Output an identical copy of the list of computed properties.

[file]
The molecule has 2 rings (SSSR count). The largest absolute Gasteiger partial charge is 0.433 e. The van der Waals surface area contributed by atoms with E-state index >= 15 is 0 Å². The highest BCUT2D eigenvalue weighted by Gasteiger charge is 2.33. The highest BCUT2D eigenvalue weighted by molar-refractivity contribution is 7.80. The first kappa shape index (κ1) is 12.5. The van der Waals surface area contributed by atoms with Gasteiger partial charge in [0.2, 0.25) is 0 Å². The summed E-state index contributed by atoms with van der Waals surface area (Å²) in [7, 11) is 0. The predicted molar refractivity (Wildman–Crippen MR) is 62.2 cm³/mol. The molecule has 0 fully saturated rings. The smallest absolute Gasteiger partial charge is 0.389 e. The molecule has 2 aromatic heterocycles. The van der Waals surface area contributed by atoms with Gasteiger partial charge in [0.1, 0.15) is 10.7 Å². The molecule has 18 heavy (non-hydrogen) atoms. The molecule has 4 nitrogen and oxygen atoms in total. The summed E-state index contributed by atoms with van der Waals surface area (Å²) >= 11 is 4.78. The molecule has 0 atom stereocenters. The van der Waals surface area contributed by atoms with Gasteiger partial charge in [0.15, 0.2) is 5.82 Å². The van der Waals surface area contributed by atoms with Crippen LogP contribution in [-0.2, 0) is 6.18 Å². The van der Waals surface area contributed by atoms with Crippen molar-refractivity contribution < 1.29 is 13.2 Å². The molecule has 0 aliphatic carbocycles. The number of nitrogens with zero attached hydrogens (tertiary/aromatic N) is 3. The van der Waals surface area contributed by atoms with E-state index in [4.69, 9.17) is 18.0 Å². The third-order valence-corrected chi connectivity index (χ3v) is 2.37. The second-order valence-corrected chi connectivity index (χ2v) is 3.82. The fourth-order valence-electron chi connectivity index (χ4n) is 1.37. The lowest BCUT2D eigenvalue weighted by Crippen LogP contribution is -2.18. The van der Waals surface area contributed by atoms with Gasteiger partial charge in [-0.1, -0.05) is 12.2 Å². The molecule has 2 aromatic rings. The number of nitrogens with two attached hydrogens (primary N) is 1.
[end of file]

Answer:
The molecule has 2 rings (SSSR count). The largest absolute Gasteiger partial charge is 0.433 e. The van der Waals surface area contributed by atoms with E-state index >= 15 is 0 Å². The highest BCUT2D eigenvalue weighted by Gasteiger charge is 2.33. The highest BCUT2D eigenvalue weighted by molar-refractivity contribution is 7.80. The first kappa shape index (κ1) is 12.5. The van der Waals surface area contributed by atoms with Gasteiger partial charge in [0.2, 0.25) is 0 Å². The summed E-state index contributed by atoms with van der Waals surface area (Å²) in [7, 11) is 0. The predicted molar refractivity (Wildman–Crippen MR) is 62.2 cm³/mol. The molecule has 0 fully saturated rings. The smallest absolute Gasteiger partial charge is 0.389 e. The molecule has 2 aromatic heterocycles. The van der Waals surface area contributed by atoms with Gasteiger partial charge in [0.1, 0.15) is 10.7 Å². The molecule has 18 heavy (non-hydrogen) atoms. The molecule has 4 nitrogen and oxygen atoms in total. The summed E-state index contributed by atoms with van der Waals surface area (Å²) >= 11 is 4.78. The molecule has 0 atom stereocenters. The van der Waals surface area contributed by atoms with Gasteiger partial charge in [0.15, 0.2) is 5.82 Å². The van der Waals surface area contributed by atoms with Crippen LogP contribution in [-0.2, 0) is 6.18 Å². The van der Waals surface area contributed by atoms with Crippen molar-refractivity contribution < 1.29 is 13.2 Å². The molecule has 0 aliphatic carbocycles. The number of nitrogens with zero attached hydrogens (tertiary/aromatic N) is 3. The van der Waals surface area contributed by atoms with E-state index in [4.69, 9.17) is 18.0 Å². The third-order valence-corrected chi connectivity index (χ3v) is 2.37. The second-order valence-corrected chi connectivity index (χ2v) is 3.82. The fourth-order valence-electron chi connectivity index (χ4n) is 1.37. The lowest BCUT2D eigenvalue weighted by Crippen LogP contribution is -2.18. The van der Waals surface area contributed by atoms with Gasteiger partial charge in [-0.1, -0.05) is 12.2 Å². The molecule has 2 aromatic rings. The number of nitrogens with two attached hydrogens (primary N) is 1.